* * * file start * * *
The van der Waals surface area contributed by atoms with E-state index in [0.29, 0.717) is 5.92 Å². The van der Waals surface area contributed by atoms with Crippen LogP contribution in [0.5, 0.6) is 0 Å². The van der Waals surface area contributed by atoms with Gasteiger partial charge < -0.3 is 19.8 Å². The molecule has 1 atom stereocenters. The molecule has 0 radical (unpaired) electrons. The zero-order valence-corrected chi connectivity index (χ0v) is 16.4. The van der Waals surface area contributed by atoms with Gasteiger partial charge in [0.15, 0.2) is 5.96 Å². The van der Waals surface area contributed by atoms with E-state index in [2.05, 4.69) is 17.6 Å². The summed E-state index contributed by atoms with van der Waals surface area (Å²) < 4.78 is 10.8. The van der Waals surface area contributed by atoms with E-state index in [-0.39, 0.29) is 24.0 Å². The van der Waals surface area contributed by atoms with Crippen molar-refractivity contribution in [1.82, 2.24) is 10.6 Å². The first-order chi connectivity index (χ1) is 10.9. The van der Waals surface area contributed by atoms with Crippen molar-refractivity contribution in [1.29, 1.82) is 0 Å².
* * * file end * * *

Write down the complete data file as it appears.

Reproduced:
The van der Waals surface area contributed by atoms with E-state index in [0.29, 0.717) is 5.92 Å². The van der Waals surface area contributed by atoms with Crippen LogP contribution in [0.5, 0.6) is 0 Å². The van der Waals surface area contributed by atoms with Gasteiger partial charge < -0.3 is 19.8 Å². The molecule has 1 atom stereocenters. The molecule has 0 radical (unpaired) electrons. The zero-order valence-corrected chi connectivity index (χ0v) is 16.4. The van der Waals surface area contributed by atoms with Gasteiger partial charge in [0.15, 0.2) is 5.96 Å². The van der Waals surface area contributed by atoms with E-state index in [2.05, 4.69) is 17.6 Å². The summed E-state index contributed by atoms with van der Waals surface area (Å²) < 4.78 is 10.8. The van der Waals surface area contributed by atoms with E-state index in [-0.39, 0.29) is 24.0 Å². The van der Waals surface area contributed by atoms with Crippen molar-refractivity contribution in [1.82, 2.24) is 10.6 Å². The first-order chi connectivity index (χ1) is 10.9. The van der Waals surface area contributed by atoms with Crippen molar-refractivity contribution in [1.29, 1.82) is 0 Å².